Strengthening effect of single-atomic-layer graphene in metal-graphene nanolayered composites

Y Kim and J Lee and MS Yeom and JW Shin and H Kim and Y Cui and JW Kysar and J Hone and Y Jung and S Jeon and SM Han, NATURE COMMUNICATIONS, 4, 2114 (2013).

DOI: 10.1038/ncomms3114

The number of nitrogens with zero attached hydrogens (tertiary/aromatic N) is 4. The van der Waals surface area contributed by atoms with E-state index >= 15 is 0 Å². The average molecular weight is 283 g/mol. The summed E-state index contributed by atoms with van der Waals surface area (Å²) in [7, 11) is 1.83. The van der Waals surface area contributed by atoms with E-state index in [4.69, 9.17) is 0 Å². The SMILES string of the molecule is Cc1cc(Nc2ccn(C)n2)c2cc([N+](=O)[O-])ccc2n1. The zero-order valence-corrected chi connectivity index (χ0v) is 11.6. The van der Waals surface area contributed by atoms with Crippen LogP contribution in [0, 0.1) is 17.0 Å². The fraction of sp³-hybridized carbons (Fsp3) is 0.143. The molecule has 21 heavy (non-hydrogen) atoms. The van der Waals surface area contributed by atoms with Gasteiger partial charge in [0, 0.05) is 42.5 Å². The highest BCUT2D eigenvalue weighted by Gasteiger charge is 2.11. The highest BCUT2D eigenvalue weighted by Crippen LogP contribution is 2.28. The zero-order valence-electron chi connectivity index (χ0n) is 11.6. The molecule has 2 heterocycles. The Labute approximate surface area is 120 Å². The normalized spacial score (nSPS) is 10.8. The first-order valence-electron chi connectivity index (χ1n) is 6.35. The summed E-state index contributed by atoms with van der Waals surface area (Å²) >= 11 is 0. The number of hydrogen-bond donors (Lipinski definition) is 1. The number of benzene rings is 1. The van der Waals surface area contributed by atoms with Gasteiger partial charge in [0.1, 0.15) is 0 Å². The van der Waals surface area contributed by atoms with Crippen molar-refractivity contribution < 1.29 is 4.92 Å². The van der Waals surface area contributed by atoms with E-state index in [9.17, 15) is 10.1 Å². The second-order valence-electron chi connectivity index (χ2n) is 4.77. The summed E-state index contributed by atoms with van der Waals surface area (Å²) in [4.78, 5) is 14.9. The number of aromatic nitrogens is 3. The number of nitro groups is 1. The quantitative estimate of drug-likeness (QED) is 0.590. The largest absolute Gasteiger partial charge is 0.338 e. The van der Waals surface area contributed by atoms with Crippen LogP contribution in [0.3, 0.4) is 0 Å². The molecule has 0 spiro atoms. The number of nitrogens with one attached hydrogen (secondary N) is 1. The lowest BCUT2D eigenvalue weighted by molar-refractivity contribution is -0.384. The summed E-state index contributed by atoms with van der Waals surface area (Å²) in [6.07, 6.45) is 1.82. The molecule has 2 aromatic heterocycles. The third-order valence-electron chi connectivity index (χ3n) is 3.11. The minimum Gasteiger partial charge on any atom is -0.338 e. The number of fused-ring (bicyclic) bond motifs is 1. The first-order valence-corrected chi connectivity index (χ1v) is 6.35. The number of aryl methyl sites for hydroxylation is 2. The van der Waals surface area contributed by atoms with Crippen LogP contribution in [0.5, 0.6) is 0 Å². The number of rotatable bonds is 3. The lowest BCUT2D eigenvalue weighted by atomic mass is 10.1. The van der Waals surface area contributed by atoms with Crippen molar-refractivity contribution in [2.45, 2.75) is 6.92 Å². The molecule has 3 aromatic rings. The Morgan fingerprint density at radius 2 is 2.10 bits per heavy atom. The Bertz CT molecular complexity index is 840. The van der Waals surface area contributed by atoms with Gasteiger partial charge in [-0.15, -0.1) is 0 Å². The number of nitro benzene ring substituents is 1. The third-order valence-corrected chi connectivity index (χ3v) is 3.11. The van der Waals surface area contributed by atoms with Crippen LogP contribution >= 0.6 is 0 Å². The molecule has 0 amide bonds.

Graphene is a single-atomic-layer material with excellent mechanical properties and has the potential to enhance the strength of composites. Its two-dimensional geometry, high intrinsic strength and modulus can effectively constrain dislocation motion, resulting in the significant strengthening of metals. Here we demonstrate a new material design in the form of a nanolayered composite consisting of alternating layers of metal (copper or nickel) and monolayer graphene that has ultra-high strengths of 1.5 and 4.0 GPa for copper-graphene with 70-nm repeat layer spacing and nickel-graphene with 100-nm repeat layer spacing, respectively. The ultra-high strengths of these metal-graphene nanolayered structures indicate the effectiveness of graphene in blocking dislocation propagation across the metal-graphene interface. Ex situ and in situ transmission electron microscopy compression tests and molecular dynamics simulations confirm a build-up of dislocations at the graphene interface.

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